The movement for a Communist world is amazing isn't it? Isn't it great reading the history of struggle and our brief moments of success? Reading about people's hopes and aspirations for a better world and their joy when they ever so briefly taste success and hearing about people celebrating in town squares with red flags fluttering in the sun really does cheer me up. Even hearing about how the workers looted the Tsarist wine cellars and everyone had a massive hangover the next day puts a smile on my face- I remember watching the documentary 'The Russian Revolution in Colour(unbelievable biased btw)' and hearing the narrator solemnly declare 'The world's first socialist revolution was saw in with the biggest hangover in human history'- as if we're meant to shake our heads in moral disapproval! Later that documentary whines about 'The closing of the constituent assembly crushed the aspirations of an entire people'- but even hearing the genuine moral outrage of the Capitalist media makes me happy. Anyway, just thought I'd share a nice excerpt:
There were no private motor-cars, they had all been commandeered, and the trams and taxis and much of the other transport were painted red and black. The revolutionary posters were everywhere, flaming from the walls in clean reds and blues that made the few remaining advertisements look like daubs of mud. Down the Ramblas, the wide central artery of the town where crowds of people streamed constantly to and fro, the loud-speakers were bellowing revolutionary songs all day and far into the night. And it was the aspect of the crowds that was the queerest thing of all. In outward appearance it was a town in which the wealthy classes had practically ceased to exist. Except for a small number of women and foreigners there were no 'well-dressed' people at all. Practically everyone wore rough working-class clothes, or blue overalls or some variant of militia uniform. All this was queer and moving. There was much in this that I did not understand, in some ways I did not even like it, but I recognized it immediately as a state of affairs worth fighting for...so far as one could judge the people were contented and hopeful. There was no unemployment, and the price of living was still extremely low; you saw very few conspicuously destitute people, and no beggars except the gypsies. Above all, there was a belief in the revolution and the future, a feeling of having suddenly emerged into an era of equality and freedom. Human beings were trying to behave as human beings and not as cogs in the capitalist machine'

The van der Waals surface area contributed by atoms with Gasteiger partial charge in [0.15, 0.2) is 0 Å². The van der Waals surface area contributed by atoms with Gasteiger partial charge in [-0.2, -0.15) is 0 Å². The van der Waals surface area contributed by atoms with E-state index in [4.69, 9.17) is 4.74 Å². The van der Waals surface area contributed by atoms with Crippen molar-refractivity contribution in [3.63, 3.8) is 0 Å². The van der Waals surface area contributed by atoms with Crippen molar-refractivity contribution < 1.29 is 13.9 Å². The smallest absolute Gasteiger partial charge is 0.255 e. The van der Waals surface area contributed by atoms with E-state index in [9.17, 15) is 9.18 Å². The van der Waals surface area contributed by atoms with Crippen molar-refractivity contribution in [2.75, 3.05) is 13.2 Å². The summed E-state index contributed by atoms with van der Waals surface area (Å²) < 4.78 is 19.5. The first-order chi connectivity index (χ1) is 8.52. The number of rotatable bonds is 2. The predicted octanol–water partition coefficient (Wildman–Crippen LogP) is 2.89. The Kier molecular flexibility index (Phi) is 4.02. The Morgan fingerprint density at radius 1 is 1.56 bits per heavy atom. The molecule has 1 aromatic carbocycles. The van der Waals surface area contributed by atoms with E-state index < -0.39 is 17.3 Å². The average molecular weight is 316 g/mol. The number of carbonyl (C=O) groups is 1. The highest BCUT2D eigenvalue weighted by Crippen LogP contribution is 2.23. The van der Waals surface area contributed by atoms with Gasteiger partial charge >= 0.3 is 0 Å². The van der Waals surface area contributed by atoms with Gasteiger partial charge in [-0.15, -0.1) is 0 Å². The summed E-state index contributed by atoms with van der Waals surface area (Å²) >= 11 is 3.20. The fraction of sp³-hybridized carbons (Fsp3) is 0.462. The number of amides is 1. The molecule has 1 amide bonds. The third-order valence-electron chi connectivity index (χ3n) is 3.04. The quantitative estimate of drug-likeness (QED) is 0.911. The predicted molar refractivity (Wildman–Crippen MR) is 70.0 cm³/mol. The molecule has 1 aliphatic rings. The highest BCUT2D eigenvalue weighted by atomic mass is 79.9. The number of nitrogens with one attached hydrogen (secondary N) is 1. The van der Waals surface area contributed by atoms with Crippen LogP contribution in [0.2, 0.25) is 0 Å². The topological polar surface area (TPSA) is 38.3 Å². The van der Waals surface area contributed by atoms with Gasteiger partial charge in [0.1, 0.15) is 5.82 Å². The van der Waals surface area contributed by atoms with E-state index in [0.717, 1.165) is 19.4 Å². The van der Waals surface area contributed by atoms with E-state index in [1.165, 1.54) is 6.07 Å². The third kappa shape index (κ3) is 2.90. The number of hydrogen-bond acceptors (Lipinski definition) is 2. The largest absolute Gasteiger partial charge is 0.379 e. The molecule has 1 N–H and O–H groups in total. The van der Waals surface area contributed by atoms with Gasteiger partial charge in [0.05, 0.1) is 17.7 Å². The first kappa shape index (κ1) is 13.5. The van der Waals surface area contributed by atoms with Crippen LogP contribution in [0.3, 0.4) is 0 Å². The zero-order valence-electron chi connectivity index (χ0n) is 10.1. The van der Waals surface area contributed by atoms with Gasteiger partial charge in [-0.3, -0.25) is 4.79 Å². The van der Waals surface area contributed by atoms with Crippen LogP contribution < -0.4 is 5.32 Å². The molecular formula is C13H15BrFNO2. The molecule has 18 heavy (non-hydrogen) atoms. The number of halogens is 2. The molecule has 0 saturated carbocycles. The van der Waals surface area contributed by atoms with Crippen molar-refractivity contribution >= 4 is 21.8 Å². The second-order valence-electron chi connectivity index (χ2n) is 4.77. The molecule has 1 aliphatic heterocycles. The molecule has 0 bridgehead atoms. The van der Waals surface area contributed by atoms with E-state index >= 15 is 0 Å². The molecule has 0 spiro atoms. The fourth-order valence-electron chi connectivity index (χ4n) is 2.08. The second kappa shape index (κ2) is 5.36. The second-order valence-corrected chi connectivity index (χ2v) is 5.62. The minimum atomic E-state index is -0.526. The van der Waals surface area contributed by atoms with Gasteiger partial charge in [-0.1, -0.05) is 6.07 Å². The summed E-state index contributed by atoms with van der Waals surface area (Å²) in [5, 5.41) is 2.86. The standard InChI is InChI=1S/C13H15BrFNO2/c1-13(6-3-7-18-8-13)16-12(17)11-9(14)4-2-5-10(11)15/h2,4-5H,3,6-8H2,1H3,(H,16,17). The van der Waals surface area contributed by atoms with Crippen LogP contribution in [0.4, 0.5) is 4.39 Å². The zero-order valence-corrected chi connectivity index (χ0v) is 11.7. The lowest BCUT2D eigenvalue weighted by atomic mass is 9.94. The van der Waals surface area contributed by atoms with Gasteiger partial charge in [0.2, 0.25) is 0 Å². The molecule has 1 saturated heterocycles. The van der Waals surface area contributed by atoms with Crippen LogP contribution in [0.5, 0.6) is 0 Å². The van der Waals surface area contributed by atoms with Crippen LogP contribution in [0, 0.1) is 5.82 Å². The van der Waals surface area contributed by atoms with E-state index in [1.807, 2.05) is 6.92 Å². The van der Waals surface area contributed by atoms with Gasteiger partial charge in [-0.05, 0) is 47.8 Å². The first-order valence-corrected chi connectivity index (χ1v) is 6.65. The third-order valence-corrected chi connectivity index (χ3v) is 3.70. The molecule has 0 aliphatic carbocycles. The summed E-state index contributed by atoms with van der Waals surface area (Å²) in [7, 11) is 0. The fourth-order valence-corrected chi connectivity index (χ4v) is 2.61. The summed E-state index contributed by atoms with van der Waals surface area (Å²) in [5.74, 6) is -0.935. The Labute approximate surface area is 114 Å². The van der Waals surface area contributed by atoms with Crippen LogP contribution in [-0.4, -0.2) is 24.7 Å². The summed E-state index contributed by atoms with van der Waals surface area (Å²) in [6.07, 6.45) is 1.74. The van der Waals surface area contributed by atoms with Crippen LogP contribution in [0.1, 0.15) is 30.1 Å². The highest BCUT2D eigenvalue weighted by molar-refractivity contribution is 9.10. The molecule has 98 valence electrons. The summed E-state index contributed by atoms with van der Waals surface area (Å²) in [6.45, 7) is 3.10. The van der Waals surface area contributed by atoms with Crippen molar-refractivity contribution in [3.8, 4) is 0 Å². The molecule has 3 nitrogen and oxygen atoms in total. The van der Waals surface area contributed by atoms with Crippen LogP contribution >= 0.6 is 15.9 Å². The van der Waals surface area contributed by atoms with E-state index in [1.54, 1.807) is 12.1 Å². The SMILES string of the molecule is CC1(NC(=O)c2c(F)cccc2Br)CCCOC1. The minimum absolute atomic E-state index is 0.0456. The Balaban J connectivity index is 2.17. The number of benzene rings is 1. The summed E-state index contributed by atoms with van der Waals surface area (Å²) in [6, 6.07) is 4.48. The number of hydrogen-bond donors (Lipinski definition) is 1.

Orwell- Homage to Catalonia